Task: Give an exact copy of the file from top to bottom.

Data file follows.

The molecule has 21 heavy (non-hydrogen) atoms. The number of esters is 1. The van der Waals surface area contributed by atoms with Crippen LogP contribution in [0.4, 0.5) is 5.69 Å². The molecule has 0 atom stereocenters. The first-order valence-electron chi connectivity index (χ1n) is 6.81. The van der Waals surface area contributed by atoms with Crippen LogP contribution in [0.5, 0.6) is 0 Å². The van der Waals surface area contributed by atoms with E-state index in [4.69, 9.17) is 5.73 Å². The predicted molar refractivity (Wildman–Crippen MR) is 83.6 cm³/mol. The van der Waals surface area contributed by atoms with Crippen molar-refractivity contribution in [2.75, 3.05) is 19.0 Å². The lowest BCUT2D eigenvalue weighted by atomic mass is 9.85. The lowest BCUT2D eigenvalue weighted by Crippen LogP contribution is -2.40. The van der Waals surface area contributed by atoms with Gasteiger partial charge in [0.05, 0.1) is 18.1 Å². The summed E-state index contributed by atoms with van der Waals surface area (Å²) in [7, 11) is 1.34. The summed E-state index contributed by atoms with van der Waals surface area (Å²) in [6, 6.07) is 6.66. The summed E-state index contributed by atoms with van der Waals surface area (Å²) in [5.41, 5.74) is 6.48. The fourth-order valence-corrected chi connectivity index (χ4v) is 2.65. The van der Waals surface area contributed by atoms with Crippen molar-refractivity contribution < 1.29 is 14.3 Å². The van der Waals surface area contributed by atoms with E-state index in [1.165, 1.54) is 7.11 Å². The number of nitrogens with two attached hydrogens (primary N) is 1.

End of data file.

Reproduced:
The molecule has 21 heavy (non-hydrogen) atoms. The number of esters is 1. The van der Waals surface area contributed by atoms with Crippen LogP contribution in [0.4, 0.5) is 5.69 Å². The molecule has 0 atom stereocenters. The first-order valence-electron chi connectivity index (χ1n) is 6.81. The van der Waals surface area contributed by atoms with Crippen LogP contribution in [0.5, 0.6) is 0 Å². The van der Waals surface area contributed by atoms with E-state index in [4.69, 9.17) is 5.73 Å². The predicted molar refractivity (Wildman–Crippen MR) is 83.6 cm³/mol. The van der Waals surface area contributed by atoms with Crippen molar-refractivity contribution in [2.75, 3.05) is 19.0 Å². The lowest BCUT2D eigenvalue weighted by atomic mass is 9.85. The lowest BCUT2D eigenvalue weighted by Crippen LogP contribution is -2.40. The van der Waals surface area contributed by atoms with Gasteiger partial charge in [0.05, 0.1) is 18.1 Å². The summed E-state index contributed by atoms with van der Waals surface area (Å²) in [7, 11) is 1.34. The summed E-state index contributed by atoms with van der Waals surface area (Å²) in [6, 6.07) is 6.66. The summed E-state index contributed by atoms with van der Waals surface area (Å²) in [5.41, 5.74) is 6.48. The fourth-order valence-corrected chi connectivity index (χ4v) is 2.65. The van der Waals surface area contributed by atoms with Crippen molar-refractivity contribution < 1.29 is 14.3 Å². The van der Waals surface area contributed by atoms with E-state index in [1.165, 1.54) is 7.11 Å². The number of nitrogens with two attached hydrogens (primary N) is 1.